Remember, speculative checks are optional and the use of this feature depends on your specific project needs. You may need to adjust the speculative_checks value depending on the CI resources available and the typical size and complexity of PRs in your project.

Handling Issues with Speculative Checks

Section titled Handling Issues with Speculative Checks

When speculative checks are underway, certain issues can lead to changes in the way the PRs are being processed. Here’s what happens in the event of various issues.

If any of the embarked PRs fail the checks defined in merge_conditions, that PR is removed from the queue. The checks are then re-run on the remaining PRs.

If an embarked PR no longer matches the queue_conditions, it is removed from the speculative checks. Similarly, all PRs embarked after the removed PR are also disembarked and re-embarked according to their new order in the queue.

This situation can occur when there are changes to the PR itself (such as a new commit or a change in labels) or changes to the queue_conditions. In either case, the queue is updated and the speculative checks process is restarted.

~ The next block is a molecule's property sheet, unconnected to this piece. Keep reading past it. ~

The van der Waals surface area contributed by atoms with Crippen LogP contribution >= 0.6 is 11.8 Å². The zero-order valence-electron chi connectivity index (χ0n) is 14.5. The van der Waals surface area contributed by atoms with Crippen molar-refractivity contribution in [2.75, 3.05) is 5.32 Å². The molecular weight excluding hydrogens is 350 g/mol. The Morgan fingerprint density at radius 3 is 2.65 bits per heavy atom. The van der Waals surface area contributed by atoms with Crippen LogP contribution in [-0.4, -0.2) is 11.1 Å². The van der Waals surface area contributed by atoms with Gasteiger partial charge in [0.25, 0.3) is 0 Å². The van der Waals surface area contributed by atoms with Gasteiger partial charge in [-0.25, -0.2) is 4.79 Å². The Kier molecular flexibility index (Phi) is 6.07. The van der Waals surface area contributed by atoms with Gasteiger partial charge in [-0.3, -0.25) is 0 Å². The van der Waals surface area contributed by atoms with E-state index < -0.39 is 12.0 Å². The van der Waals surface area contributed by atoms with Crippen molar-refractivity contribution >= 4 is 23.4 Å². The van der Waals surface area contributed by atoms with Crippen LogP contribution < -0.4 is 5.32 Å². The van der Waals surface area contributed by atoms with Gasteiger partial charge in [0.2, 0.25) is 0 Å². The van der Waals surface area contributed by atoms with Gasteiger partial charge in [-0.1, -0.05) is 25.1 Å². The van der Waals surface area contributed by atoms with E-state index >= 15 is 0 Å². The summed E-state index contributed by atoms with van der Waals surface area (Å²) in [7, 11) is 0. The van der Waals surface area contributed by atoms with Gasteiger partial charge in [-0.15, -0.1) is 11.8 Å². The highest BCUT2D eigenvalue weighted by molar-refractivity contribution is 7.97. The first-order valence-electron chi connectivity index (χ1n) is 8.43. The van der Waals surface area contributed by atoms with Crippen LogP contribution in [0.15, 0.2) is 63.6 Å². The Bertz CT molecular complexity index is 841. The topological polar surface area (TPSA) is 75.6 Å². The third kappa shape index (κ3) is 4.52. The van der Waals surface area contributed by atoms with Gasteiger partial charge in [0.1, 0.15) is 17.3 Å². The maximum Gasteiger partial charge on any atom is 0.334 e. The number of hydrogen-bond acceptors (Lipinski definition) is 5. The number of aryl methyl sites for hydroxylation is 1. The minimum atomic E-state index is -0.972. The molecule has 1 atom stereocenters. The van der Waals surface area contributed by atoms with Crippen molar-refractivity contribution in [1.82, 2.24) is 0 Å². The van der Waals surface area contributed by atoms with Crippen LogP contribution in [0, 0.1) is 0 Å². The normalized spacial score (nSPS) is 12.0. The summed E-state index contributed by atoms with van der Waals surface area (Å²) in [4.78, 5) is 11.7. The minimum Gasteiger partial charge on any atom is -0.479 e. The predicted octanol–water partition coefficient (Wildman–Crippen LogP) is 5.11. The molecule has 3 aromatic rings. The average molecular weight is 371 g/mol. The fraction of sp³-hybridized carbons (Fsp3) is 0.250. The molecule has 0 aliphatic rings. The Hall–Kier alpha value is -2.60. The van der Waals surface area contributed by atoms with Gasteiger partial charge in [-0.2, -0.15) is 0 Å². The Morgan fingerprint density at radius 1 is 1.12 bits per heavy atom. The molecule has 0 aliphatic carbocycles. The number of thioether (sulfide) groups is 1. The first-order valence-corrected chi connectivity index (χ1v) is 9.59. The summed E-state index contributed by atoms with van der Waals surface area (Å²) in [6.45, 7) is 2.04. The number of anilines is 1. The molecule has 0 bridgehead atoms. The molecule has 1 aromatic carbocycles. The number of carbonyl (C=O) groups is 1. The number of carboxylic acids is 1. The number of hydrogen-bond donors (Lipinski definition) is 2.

If a new commit is pushed to the base branch while speculative checks are underway, Mergify resets the process. The checks start over again with the updated base branch. This ensures that the merged code will be up-to-date with the latest version of the base branch.

In all these scenarios, the speculative checks process is dynamic and adjusts itself to the changes, ensuring that the merged code meets the criteria defined in the queue_rules.

While speculative checks can greatly speed up the merging process, there are a few important considerations to keep in mind when using this feature:

Speculative checks operate by creating temporary pull requests, which merge multiple PRs with the base branch. This process requires the branch protection setting Require branches to be up to date before merging to be disabled.

This does not mean that Mergify will test outdated PRs, but it will merge the original pull requests once its speculative checks is finished. The original PR won’t be up-to-date according to GitHub, which means using this setting would block the merge.

You can set the number of parallel speculative checks by adjusting the speculative_checks value in queue_rules. The number can range from 1 to 20, depending on your requirements and available CI resources.

Remember that changes to PRs or the queue can disrupt the speculative checks process. If a PR is updated or changed in a way that it no longer meets the queue_rules, it will be removed from the queue, and the order of checks will be updated. In such cases, the process resets, and the remaining PRs are rechecked in their new order.

If you rely on labels for some reason (e.g., triggering workflows) and would like to have those copied on the draft PRs that Mergify creates, you can use the mergify-merge-queue-labels-copier GitHub Action to copy the labels from the original pull requests to the draft PR.